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Our 8 step commissioning process
Other pages you may find interesting:
Our vision is that diabetes services should be led by multidisciplinary teams delivering integrated, patient focussed care, linked to national, evidence-based and cost effective standards. Good commissioning can help to deliver this, however we understand commissioning a diabetes service may feel daunting. The nature of the condition means the care areas involved are extremely wide reaching perhaps more so than for any other long term condition. However, our commissioning resource is here to help you. It describes eight practical steps which will enable you to carry out the key commissioning tasks and deliver high-quality, efficient and cost-effective diabetes services.
Each step is supported with a wealth of information easily accessed on our website everything you need is in one place. Using our commissioning approach will allow you to deliver these four key outcomes:
- A local health needs assessment to help identify gaps in service provision, areas of poor outcome and future needs.
- Implement an integrated system-wide diabetes service.
- Promote supported self-management and collaborative care planning.
- Service improvements in local priority areas identified by the health needs assessment process.
The benefits of
Commissioning good services will help you to reduce complications from diabetes, leading to improved quality of life for your patients and a reduction in unnecessary spend:
- £725m a year is spent on diabetes medication 8.4% of the NHS drugs spend.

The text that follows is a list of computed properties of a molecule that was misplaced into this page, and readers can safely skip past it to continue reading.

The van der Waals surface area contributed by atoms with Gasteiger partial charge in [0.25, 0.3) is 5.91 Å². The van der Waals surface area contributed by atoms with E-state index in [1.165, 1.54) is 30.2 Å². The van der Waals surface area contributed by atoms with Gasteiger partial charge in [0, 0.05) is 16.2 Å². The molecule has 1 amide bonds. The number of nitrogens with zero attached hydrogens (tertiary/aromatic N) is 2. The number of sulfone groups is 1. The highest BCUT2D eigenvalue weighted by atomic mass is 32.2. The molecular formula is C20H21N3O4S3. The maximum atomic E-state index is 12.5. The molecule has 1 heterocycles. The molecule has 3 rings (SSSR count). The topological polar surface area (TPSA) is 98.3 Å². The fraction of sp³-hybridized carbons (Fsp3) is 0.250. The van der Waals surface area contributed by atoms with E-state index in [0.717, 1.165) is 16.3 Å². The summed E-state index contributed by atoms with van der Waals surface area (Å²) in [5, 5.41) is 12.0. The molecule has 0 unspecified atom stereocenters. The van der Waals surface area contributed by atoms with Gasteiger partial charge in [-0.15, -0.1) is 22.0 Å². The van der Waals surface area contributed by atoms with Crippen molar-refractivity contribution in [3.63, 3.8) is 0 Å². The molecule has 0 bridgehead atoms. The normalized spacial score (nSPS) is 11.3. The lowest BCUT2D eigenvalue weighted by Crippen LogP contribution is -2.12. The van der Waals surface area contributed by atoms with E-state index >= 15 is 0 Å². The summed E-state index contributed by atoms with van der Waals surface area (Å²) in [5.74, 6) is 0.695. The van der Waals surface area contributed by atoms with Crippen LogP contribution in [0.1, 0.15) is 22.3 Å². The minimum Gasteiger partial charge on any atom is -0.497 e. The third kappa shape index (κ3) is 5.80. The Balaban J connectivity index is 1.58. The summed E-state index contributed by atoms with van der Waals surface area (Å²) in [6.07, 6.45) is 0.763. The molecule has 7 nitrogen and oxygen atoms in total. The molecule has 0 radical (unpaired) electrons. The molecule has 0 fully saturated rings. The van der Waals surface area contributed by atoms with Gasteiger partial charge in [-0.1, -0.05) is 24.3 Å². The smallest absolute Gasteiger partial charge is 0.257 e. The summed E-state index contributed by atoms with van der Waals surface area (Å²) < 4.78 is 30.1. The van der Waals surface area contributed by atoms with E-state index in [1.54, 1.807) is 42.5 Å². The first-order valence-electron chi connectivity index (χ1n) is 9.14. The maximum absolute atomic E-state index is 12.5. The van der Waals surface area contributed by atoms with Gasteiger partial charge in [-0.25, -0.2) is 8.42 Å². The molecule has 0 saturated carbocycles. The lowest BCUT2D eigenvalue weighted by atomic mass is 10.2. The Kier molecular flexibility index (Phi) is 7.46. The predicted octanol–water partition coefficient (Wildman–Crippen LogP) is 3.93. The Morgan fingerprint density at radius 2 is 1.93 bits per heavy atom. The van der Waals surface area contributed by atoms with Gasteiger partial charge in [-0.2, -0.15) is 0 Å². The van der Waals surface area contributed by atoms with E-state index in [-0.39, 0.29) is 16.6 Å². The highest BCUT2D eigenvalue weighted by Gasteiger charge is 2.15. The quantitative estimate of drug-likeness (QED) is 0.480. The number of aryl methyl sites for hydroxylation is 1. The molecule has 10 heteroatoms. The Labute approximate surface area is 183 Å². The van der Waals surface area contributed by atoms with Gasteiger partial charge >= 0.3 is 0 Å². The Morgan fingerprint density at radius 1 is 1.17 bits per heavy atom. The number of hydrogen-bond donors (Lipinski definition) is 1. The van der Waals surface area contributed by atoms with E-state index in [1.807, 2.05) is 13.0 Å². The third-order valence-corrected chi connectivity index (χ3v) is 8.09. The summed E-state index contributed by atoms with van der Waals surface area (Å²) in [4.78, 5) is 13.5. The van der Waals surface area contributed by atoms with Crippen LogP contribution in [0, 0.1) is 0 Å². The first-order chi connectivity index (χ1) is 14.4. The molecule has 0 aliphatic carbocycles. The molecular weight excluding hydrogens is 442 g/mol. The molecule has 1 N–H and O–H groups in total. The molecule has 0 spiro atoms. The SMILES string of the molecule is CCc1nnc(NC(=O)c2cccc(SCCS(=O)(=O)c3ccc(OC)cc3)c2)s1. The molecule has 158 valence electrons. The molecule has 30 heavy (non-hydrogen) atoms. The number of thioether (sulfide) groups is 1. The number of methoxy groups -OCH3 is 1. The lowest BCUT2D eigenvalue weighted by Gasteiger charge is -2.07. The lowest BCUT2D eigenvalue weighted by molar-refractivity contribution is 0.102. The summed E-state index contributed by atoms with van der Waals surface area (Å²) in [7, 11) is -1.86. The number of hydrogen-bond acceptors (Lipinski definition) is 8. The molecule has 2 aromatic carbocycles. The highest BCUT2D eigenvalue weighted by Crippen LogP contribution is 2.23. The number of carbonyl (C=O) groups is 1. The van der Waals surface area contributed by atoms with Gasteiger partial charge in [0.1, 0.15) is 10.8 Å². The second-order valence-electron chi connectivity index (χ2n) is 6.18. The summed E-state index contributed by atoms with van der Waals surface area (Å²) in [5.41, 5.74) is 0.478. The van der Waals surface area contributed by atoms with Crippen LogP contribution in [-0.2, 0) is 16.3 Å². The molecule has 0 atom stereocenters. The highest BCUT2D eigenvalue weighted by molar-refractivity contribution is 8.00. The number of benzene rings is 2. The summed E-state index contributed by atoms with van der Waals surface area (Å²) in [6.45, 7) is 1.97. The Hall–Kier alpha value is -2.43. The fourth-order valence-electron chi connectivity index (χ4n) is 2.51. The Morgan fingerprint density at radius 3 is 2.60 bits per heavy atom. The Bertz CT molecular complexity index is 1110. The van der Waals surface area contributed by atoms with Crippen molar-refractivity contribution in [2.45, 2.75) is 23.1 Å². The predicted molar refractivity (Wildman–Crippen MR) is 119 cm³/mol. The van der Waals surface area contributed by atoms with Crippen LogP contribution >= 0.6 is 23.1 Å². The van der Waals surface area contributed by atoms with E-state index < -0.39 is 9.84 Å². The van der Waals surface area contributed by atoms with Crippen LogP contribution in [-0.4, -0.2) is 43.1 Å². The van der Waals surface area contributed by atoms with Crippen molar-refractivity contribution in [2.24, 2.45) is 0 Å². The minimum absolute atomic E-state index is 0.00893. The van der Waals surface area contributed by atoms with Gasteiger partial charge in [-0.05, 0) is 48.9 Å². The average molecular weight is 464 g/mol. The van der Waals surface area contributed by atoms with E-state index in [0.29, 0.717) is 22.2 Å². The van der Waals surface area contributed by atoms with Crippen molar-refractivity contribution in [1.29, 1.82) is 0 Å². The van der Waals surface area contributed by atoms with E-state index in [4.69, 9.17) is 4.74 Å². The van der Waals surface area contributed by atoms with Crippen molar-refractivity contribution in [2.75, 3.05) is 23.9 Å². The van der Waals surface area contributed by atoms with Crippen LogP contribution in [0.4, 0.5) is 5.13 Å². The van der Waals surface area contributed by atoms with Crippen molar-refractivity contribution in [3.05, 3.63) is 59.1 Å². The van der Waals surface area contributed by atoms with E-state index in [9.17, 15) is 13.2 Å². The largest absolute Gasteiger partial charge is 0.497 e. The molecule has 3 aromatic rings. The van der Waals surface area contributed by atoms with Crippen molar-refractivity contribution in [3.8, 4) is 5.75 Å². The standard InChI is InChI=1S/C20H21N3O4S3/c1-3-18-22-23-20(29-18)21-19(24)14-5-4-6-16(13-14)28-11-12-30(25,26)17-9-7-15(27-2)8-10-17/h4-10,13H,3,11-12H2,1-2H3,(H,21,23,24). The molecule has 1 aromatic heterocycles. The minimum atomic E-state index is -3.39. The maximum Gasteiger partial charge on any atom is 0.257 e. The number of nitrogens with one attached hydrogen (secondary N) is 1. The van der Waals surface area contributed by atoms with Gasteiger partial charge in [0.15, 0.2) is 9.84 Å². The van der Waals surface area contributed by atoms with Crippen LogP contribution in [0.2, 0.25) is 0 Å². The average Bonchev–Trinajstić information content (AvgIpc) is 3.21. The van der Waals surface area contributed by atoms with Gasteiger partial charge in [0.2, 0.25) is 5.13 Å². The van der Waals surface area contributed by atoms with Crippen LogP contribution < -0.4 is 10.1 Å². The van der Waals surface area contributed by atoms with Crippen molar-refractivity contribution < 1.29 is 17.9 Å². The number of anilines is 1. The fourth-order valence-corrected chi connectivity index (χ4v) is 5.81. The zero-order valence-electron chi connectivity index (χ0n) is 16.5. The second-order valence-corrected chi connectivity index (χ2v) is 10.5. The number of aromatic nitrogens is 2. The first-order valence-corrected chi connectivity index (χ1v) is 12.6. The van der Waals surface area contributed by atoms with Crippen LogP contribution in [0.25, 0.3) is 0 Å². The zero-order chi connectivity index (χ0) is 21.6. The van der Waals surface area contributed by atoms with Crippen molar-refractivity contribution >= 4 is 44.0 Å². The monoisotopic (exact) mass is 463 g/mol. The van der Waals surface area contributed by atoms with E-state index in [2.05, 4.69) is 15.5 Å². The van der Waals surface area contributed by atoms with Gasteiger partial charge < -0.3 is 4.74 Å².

- An estimated additional £600 million is spent on inpatient care for people with diabetes, compared to those without the condition.
- People with diabetes account for 15% to 20% of inpatient bed days.
- 1 in 3 inpatients with diabetes experience a medication error leading to longer lengths of stay, increasing the cost of care both during the inpatient stay and after discharge.
- The cost to the NHS of foot ulcers and amputations in people with diabetes is estimated at £450 to £580 million a year.
- Investing in diabetes specialist nurse teams in trusts can save upward of £200,000 a year through reductions in elective and emergency admissions.
The principles of the diabetes commissioning approach is summarised in the document Diabetes Without Walls (PDF 1.9MB) This is supported by a set of commissioning guides, each of which contains a clear intervention map of what services should be provided, outcome-based service specifications, contracting framework, with examples of health economics, protocols, templates, evaluation guidance and case studies.
Commissioning an effective diabetes service is not easy and we understand the temptation to keep to business as usual. However, weve shown you the risks to your patients and your budgets of not following a structured commissioning process. We think our model will save you time and money and lead to better care for people with diabetes the sooner you act, the sooner you will be able to see the benefits.
Remember there is a wealth of information and data here on our website to help you and you can contact us at any stage in the process for advice and support. Also, dont forget to tell us about your new services once they are up and running you can get in touch with your regional representative here.
Commissioning resource toolkit
See above for our step by step guide on how get the best from our 8 step commissioning resource
Best Practice for Commissioning
- Best practice for commissioning diabetes services - An integrated care framework, March 2013 (PDF 2MB)
Commissioning 'at a glance' guide
- Diabetes commissioning with Dame Barbara Hakin (opens the podcast in a new window)
- NHS Diabetes 'at a glance' guide with Dame Barbara Hakin (opens the podcast in a new window)
Diabetes Without Walls
The principles of the diabetes commissioning approach is summarised in Diabetes Without Walls (PDF 1.8MB)
Commissioning guides, including intervention maps for 14 areas of diabetes care to support this process